Sweep the sidewalks and leave the grass.  The desire for cut lawns is a strange U.S. cultural phenomena that is a waste of resources and environmentally damaging.  I just returned from Switzerland where they leave the grass grow.  It looks great, is great for pollinators, and we don't need to use internal combustion engines to cut it down.


about 10 years ago

Just for your information, I believe you are in District 4, not precinct 4 based on the location. Howie Hanson is the councilor for the Piedmont/Lincoln Park area.


about 10 years ago

You're correct moosetracks! I misread the city's council page. Thanks for the heads up; I have redirected my query to Howie.

@Bret: As long as I'm paying both the state and city for highway/road maintenance, I expect that roads (especially main arteries) should be maintained to the same level as any other area. In this case, neither entity is using my money to keep this stretch maintained.

I understand that cutting the grass seems needless and that doing so is more unusual in other areas of the world. However, as long as cutting the grass around highways and other places remains the standard, I'd rather not see my neighborhood become the catalyst for change. When the rest of an area adheres to standards and one single area does not, it only serves to degrade the appearance and overall "feeling" of the neighborhood.

I am more than willing to sweep the sidewalks here, but am hesitant to as feels like that would be giving the city/state an easy out to a problem they should be owning. If the sidewalks magically become clean, there's nothing for anyone to do, right?

Additionally, cutting the grass and sweeping the sidewalks are not the only issues. I'm assuming European nations maintain the flower boxes and other green space features? I would have rather had the state not install these items if they didn't plan to maintain them.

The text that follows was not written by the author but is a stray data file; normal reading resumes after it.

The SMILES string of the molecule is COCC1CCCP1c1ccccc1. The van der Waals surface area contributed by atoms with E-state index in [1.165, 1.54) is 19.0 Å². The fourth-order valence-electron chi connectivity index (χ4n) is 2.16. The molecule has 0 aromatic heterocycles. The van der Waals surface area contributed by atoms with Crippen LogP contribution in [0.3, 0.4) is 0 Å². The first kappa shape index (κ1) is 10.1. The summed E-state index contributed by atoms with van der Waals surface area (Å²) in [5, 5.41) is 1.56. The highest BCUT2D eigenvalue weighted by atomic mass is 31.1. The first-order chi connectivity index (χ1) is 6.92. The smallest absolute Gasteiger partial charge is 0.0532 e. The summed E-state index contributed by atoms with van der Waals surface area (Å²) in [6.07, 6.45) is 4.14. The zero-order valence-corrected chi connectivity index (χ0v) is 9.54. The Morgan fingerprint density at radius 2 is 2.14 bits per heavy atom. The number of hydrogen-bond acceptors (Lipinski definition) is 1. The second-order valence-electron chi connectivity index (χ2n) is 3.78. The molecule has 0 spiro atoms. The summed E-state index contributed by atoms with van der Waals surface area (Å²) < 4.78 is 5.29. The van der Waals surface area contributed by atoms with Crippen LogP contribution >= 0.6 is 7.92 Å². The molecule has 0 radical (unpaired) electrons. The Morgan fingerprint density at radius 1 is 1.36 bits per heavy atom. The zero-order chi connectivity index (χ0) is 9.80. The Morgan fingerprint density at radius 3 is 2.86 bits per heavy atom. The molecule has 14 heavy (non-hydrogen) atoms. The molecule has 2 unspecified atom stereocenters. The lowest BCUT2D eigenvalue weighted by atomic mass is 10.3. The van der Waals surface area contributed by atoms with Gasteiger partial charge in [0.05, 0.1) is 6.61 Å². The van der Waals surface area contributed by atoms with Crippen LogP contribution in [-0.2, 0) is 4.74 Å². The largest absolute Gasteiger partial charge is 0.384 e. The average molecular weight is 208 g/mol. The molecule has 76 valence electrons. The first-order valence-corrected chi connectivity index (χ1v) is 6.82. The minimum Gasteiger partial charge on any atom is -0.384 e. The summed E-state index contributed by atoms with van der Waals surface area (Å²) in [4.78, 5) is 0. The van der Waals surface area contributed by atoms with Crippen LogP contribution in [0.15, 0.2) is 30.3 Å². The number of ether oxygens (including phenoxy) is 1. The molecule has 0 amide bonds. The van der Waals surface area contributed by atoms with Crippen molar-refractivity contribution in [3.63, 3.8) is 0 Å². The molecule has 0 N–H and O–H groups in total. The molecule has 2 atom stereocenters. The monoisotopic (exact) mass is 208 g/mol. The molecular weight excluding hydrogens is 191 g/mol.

I appreciate the conversation around this issue.

banjo tom

about 10 years ago

Hello neighbor.

Some folks on 12th street made a vigilant effort to weed the East side of Piedmont for a year or two to allow some things they had planted during construction, but it was a lot of work and the next year they started sending the mower through.

I'm mostly upset about the sidewalks not being swept as this gets sketchy on my bike commute.  Perhaps I'll get that letter written now.

Another neighbor of mine was able to push through the pedestrian lane onto the skyline bridge.

It's way better than it was with the old "5-corners" stoplight - crossing was near impossible before the median was put in, but the speeds have certainly increased.


about 10 years ago

Thanks for the response banjo! The more emails the merrier.

I'll admit, I was barely of driving age when the 5 corners intersection existed, but I do remember it. I agree that this road is a significant improvement for traffic flow and safety. That however, does not mean that things can't be improved further.


about 10 years ago

aluminumpork - I have a feeling that we are near neighbors.